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Adding user authentication to Next.js using AuthO

Last modified July 19th 2021 | #nextjs | GitHub Source Code [GitHub]

In this tutorial we’ll be using the Auth0 SDK to add user authentication to a Next.js application. If you’re not familiar with Auth0 it’s an easy to implement, adaptable authentication platform. Auth0 is free for up to 7,000 active users so you can get a fair amount of usage before occurring any costs.

You can create an Auth0 account here.

Once you’ve created an account you’ll need to create a new Auth0 application:

Click to create a new authO application.

Next choose the type of application and give it a name (this can be changed later):

Select Next.js when prompted about the technology you’re using for your project:

To complete the setup of the application on AuthO we need to provide the following URLs under the “Settings” tab :

The allowed callback URL is http://localhost:3000/api/auth/callback and the allowed logout URL is http://localhost:3000/. You’ll need to replace localhost with your actual domain when deploying on a production environment, alternatively you can run a dev and production Auth0 applications.

For this tutorial I created a Next.js application using Create Next App.

The only additional dependency required is the Auth0 SDK which can be installed via NPM by running the following command:

npm install @auth0/nextjs-auth0
Code language: CSS (css)

Next create a .env.local file in the root of the application with the following variables:

AUTH0_SECRET='32_CHARACTER_STRING' AUTH0_BASE_URL='http://localhost:3000' AUTH0_ISSUER_BASE_URL='https://YOUR_DOMAIN' AUTH0_CLIENT_ID='YOUR_CLIENT_ID' AUTH0_CLIENT_SECRET='YOUR_CLENT_SECRET'
Code language: JavaScript (javascript)

AUTH0_SECRET should to be a 32 character string that’s used to encrypt the session cookie. You can generate a suitable string by running openssl rand -hex 32 on the command line. AUTH0_ISSUER_BASE_URL, AUTH0_CLIENT_ID, and AUTH0_CLIENT_SECRET should be copied from the settings in your Auth0 application:

Auth0 environment variables

Next we need to create a dynamic API route that’ll handle the login, logout, and callback. Create a pages/api/auth/[...auth0].js file and import the handleAuth method from the Auth0 SDK:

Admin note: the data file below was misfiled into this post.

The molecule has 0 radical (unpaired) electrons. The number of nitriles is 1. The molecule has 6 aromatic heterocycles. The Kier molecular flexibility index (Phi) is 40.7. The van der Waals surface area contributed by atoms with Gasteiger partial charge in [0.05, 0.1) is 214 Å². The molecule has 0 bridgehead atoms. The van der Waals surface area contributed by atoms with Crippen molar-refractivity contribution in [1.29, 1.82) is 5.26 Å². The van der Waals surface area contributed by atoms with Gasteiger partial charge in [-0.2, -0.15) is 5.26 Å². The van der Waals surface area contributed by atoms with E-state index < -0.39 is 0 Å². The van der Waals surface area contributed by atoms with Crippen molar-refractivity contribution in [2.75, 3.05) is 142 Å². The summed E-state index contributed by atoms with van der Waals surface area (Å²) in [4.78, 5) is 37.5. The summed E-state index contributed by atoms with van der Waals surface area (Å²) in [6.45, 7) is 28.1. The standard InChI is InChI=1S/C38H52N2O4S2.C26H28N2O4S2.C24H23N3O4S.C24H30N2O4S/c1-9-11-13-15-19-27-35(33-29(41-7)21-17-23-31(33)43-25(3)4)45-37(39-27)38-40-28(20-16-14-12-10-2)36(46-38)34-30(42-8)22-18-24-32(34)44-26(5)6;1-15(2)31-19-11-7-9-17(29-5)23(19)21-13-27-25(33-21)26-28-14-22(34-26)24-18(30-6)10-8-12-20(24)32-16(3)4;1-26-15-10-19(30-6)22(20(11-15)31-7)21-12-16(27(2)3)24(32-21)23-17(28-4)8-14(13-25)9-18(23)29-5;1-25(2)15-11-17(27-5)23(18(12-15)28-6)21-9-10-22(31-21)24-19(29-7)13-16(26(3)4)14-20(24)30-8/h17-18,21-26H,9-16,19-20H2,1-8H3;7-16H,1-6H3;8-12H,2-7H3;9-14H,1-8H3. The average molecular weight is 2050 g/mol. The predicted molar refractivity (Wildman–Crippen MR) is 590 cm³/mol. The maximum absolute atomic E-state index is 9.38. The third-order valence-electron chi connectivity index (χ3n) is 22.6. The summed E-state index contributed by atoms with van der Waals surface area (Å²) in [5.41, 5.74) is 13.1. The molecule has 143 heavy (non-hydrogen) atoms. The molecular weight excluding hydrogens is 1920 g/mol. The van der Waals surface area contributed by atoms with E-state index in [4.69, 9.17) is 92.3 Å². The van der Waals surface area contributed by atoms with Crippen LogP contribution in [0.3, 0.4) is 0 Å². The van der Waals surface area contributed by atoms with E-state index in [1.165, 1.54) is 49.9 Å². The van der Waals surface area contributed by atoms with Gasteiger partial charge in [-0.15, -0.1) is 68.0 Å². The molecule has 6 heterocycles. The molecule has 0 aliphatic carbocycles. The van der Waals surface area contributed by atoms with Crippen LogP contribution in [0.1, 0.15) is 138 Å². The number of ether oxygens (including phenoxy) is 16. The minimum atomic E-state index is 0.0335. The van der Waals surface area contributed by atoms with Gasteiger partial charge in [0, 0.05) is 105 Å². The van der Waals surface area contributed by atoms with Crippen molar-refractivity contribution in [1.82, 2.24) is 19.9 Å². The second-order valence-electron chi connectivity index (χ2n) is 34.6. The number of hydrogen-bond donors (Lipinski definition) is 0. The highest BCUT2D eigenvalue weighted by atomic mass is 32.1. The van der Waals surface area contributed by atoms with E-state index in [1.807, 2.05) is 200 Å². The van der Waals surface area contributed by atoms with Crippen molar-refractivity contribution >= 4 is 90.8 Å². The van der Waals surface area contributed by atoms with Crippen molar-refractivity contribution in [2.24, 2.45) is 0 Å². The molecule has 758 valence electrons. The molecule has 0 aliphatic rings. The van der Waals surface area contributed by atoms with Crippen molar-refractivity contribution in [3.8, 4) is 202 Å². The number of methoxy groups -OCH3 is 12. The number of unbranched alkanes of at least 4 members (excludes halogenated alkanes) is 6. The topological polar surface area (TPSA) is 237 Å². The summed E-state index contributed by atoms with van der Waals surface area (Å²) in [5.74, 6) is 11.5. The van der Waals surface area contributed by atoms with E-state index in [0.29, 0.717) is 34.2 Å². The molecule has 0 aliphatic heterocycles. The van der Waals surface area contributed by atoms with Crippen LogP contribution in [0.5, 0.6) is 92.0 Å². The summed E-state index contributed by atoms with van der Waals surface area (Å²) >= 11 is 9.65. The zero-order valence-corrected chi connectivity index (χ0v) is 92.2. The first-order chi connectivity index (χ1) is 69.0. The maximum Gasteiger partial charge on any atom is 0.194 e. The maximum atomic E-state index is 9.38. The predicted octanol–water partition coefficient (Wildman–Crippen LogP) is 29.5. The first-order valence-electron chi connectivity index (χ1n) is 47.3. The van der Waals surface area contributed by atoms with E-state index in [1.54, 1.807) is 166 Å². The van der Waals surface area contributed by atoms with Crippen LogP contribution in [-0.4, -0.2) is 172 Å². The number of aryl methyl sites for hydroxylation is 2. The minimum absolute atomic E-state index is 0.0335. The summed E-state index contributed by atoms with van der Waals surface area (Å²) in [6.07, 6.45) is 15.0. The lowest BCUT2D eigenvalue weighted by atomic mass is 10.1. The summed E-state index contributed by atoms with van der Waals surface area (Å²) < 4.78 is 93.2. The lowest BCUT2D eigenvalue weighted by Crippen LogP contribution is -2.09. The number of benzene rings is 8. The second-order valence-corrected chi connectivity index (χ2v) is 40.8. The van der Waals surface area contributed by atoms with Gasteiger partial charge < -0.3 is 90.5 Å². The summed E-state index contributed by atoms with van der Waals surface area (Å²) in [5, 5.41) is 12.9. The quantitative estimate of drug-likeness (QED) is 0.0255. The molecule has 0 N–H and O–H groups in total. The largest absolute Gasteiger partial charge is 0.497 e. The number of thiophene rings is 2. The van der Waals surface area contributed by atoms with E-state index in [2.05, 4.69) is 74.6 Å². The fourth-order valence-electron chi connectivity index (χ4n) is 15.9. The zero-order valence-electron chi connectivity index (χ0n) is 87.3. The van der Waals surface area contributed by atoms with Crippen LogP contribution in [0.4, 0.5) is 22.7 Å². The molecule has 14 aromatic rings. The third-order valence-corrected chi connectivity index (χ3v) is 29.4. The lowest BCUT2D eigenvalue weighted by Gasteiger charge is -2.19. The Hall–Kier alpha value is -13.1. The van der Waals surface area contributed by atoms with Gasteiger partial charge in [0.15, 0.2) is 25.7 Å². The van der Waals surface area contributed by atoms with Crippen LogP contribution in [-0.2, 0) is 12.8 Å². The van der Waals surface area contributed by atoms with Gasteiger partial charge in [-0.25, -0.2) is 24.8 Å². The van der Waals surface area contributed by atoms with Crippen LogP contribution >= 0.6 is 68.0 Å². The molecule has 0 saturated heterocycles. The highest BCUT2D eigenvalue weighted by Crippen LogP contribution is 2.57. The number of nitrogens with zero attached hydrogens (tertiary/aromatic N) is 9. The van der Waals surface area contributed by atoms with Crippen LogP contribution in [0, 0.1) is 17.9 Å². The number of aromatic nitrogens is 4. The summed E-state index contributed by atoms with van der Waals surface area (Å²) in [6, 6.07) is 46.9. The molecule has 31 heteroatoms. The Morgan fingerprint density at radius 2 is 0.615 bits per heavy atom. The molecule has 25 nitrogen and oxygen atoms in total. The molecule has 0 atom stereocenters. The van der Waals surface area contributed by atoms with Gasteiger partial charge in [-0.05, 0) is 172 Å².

import { handleAuth } from "@auth0/nextjs-auth0"; export default handleAuth();
Code language: JavaScript (javascript)

You can test the setup up to this point by visiting http://localhost:3000/api/auth/login in a browser. If successful you’ll be taken to page with a login form. You can customise the look and feel of this page under the “Branding” settings but by default it’ll look something like this:

Let’s now start to add the authentication functionality to our application. So the authentication state is available to all pages we’ll wrap the entire application in a <UserProvider> by editing pages/_app.js as follows:

import React from "react"; import { UserProvider } from "@auth0/nextjs-auth0"; function MyApp({ Component, pageProps }) { return ( <UserProvider> <Component {...pageProps} /> </UserProvider> ); } export default MyApp;
Code language: JavaScript (javascript)

We can now check if a user is authenticated and if so display some of their profile data. If a user isn’t authenticated we’ll simply provide a link they can use to login. For this we’ll modify pages/index.js with the following code:

import Link from "next/link"; import { useUser } from "@auth0/nextjs-auth0"; const Home = () => { const { user, error, isLoading } = useUser(); if (isLoading) return <div>Loading...</div>; if (error) return <div>{error.message}</div>; if (user) { return ( <div> <img src={user.picture} /> <p>{user.email}</p> <p> <Link href="/private"> <a>View Private Content</a> </Link> </p> <p> <Link href="/api/auth/logout"> <a>Logout</a> </Link> </p> </div> ); } return ( <p> <Link href="/api/auth/login"> <a>Login</a> </Link> </p> ); }; export default Home;
Code language: JavaScript (javascript)

Finally let’s create a private page that can only be accessed by authenticated users. To do this we’ll use withPageAuthRequired from the Auth0 SDK. Create a new private.js file in the pages folder as follows:

import Link from "next/link"; import { withPageAuthRequired } from "@auth0/nextjs-auth0"; const Private = () => { return ( <div> <h1>Private Content</h1> <p>This page can only be viewed by authenticated users.</p> <p> <Link href="/"> <a>Home</a> </Link> </p> </div> ); }; export default Private; export const getServerSideProps = withPageAuthRequired();
Code language: JavaScript (javascript)

If you try and view this page whilst not logged in you’ll be redirected to the login form.

That’s all for this tutorial. Hopefully this introduction has shown how quickly you can add user authentication to a Next.js application. I have to say it’s one of the simplest authentication systems I’ve used would be easy to combine with a database of your choosing to build user based dynamic applications.

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